Andy: Samantha, when it comes to bringing on traditional, whether it’s gamers or investors or kind of web two or just that that kind of broader audience from your past experience, you know what are some of the things that you think that you guys will strive to do, some challenges to overcome as far as onboarding users and and kind of growing your community outside of just like the web 3 niche?
Samantha: When we started this process, our studio is basically a Web 2 gaming studio that has just gradually embraced web 3 and become very excited about using it to sort of reward players. But I mean, you’ve seen this in the beginning. Like people on Reddit and Twitter were very initially adversarial just to Web 3 gaming generally because they didn’t understand it. And I think people took too much of an educational focus.. like this is a new technology, you should do this, but they didn’t really tell them about ownership or just kind of like empowering and exciting them and that’s as a community and like a game studio what we really try to do is just to try to give people a pleasurable experience and tell them by joining our community, kind of like the things that they can have access to that other gaming studios don’t provide.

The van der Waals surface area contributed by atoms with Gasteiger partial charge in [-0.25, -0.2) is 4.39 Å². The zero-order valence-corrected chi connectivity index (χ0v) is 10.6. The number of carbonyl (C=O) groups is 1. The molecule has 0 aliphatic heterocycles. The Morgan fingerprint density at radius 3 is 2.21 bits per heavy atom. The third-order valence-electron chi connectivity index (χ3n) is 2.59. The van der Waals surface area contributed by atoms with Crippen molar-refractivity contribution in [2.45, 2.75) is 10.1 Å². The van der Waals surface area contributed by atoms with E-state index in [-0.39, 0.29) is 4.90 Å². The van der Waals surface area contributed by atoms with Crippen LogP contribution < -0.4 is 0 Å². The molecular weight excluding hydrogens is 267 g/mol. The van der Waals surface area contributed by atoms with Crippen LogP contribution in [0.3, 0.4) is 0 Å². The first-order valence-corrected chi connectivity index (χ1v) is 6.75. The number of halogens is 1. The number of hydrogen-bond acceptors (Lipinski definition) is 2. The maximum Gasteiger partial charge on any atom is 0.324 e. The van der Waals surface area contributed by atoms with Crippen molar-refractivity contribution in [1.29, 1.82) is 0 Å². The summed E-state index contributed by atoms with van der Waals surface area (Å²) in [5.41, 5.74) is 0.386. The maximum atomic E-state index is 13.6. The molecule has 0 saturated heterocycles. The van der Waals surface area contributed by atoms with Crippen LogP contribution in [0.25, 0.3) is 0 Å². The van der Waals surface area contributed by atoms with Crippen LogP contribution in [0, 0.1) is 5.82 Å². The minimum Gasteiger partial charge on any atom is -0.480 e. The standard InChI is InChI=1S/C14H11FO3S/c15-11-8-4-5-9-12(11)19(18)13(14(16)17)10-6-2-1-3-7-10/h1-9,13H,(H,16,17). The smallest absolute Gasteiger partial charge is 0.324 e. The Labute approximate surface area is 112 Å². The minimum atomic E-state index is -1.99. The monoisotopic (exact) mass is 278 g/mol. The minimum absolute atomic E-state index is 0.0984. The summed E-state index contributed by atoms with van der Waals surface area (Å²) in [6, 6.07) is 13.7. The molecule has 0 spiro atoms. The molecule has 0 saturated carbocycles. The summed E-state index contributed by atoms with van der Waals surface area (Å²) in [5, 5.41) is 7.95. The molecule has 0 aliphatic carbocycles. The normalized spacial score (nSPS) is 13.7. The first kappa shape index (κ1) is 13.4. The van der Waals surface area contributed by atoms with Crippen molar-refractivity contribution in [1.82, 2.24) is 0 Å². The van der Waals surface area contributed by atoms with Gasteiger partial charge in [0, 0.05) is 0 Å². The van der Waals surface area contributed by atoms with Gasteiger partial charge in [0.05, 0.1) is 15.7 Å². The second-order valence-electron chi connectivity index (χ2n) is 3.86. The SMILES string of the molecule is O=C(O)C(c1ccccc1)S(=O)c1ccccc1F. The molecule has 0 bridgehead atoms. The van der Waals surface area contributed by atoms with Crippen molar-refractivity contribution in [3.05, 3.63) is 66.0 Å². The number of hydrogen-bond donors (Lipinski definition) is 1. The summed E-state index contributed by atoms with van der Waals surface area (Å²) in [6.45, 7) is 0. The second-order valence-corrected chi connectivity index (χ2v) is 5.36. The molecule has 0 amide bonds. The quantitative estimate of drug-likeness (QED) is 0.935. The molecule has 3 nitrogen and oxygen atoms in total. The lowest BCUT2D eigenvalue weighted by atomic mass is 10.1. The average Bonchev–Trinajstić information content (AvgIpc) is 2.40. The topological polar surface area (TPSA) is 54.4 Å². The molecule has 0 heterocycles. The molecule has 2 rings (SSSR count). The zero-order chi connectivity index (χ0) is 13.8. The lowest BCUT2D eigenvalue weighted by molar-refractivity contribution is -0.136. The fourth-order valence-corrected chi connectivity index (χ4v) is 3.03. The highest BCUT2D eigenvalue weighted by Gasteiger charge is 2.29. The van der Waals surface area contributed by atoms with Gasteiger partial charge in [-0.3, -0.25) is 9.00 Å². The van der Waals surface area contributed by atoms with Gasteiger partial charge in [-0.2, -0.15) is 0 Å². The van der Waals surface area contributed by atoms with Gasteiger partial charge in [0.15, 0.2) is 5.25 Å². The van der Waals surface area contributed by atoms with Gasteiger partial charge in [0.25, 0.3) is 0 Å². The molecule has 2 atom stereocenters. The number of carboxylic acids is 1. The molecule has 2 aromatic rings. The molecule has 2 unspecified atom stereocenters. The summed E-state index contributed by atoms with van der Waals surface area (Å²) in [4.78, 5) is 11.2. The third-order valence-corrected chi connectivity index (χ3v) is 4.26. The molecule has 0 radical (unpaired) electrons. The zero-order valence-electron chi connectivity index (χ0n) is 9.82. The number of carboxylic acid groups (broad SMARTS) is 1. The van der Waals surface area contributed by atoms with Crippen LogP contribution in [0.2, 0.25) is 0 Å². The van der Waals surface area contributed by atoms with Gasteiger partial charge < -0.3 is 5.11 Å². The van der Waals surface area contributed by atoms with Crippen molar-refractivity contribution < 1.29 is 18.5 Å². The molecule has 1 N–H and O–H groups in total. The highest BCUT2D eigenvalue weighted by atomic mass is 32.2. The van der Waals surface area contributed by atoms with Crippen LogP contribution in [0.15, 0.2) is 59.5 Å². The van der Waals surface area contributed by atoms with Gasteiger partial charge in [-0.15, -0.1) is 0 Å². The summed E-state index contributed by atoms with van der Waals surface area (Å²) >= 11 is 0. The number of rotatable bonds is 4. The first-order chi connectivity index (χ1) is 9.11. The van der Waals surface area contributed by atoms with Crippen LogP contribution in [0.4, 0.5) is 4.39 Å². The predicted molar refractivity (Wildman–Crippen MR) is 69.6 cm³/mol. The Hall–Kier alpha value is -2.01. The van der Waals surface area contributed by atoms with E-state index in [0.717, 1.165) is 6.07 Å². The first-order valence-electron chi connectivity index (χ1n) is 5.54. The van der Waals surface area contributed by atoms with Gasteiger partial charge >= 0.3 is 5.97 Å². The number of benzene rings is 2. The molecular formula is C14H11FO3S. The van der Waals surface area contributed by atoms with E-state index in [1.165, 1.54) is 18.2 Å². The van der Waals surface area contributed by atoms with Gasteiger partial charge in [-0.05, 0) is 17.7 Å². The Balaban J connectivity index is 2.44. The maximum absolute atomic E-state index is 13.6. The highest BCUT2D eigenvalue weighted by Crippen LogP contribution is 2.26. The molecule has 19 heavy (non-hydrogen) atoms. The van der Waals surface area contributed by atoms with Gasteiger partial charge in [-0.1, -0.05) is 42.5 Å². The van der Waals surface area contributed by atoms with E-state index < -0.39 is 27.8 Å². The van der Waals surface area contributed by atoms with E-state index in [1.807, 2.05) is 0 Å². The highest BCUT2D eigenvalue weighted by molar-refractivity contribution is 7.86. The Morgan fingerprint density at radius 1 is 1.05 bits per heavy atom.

I did have a call that was kind of interesting with the film studio and they were looking to use NFT’s to reward people who want to explore their IP or worlds further. So if they make a film, the Super fans can go into it like an immersive experience. And that’s just the kind of mindset I think that gaming and film needs to adopt is like this is an immersive experience, it’s just continuing the game in another way.